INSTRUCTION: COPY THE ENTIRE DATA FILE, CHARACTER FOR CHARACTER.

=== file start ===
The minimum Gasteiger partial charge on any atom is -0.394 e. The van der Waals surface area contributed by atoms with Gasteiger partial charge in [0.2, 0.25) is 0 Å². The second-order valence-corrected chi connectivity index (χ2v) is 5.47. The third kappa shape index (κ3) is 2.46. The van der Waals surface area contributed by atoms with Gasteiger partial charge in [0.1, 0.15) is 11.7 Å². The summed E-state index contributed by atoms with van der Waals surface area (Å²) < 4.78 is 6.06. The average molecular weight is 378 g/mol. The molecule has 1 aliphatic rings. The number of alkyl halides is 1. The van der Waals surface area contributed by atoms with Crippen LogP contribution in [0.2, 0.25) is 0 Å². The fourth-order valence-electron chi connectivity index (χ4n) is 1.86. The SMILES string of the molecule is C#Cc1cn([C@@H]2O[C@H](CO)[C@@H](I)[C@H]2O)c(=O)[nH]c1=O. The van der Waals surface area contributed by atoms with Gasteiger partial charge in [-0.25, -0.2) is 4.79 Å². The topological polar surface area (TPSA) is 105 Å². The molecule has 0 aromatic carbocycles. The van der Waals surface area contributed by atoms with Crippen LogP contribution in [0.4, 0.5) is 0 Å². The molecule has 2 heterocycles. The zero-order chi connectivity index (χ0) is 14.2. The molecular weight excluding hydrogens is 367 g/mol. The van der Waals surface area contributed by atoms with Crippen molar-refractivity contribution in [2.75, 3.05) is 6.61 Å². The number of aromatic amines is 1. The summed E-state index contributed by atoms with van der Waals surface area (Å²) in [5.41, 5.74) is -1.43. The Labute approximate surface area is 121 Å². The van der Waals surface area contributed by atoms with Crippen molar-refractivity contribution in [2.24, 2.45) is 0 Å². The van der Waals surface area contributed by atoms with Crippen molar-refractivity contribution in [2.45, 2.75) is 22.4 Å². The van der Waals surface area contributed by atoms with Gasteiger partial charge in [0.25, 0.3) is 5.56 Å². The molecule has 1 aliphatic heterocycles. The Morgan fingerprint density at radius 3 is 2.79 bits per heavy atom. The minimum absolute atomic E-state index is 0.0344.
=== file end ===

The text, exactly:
The minimum Gasteiger partial charge on any atom is -0.394 e. The van der Waals surface area contributed by atoms with Gasteiger partial charge in [0.2, 0.25) is 0 Å². The second-order valence-corrected chi connectivity index (χ2v) is 5.47. The third kappa shape index (κ3) is 2.46. The van der Waals surface area contributed by atoms with Gasteiger partial charge in [0.1, 0.15) is 11.7 Å². The summed E-state index contributed by atoms with van der Waals surface area (Å²) < 4.78 is 6.06. The average molecular weight is 378 g/mol. The molecule has 1 aliphatic rings. The number of alkyl halides is 1. The van der Waals surface area contributed by atoms with Crippen LogP contribution in [0.2, 0.25) is 0 Å². The fourth-order valence-electron chi connectivity index (χ4n) is 1.86. The SMILES string of the molecule is C#Cc1cn([C@@H]2O[C@H](CO)[C@@H](I)[C@H]2O)c(=O)[nH]c1=O. The van der Waals surface area contributed by atoms with Gasteiger partial charge in [-0.25, -0.2) is 4.79 Å². The topological polar surface area (TPSA) is 105 Å². The molecule has 0 aromatic carbocycles. The van der Waals surface area contributed by atoms with Crippen LogP contribution in [0.4, 0.5) is 0 Å². The molecule has 2 heterocycles. The zero-order chi connectivity index (χ0) is 14.2. The molecular weight excluding hydrogens is 367 g/mol. The van der Waals surface area contributed by atoms with Crippen molar-refractivity contribution in [2.75, 3.05) is 6.61 Å². The number of aromatic amines is 1. The summed E-state index contributed by atoms with van der Waals surface area (Å²) in [5.41, 5.74) is -1.43. The Labute approximate surface area is 121 Å². The van der Waals surface area contributed by atoms with Crippen molar-refractivity contribution in [2.24, 2.45) is 0 Å². The van der Waals surface area contributed by atoms with Crippen molar-refractivity contribution in [2.45, 2.75) is 22.4 Å². The van der Waals surface area contributed by atoms with Gasteiger partial charge in [0.25, 0.3) is 5.56 Å². The molecule has 1 aliphatic heterocycles. The Morgan fingerprint density at radius 3 is 2.79 bits per heavy atom. The minimum absolute atomic E-state index is 0.0344.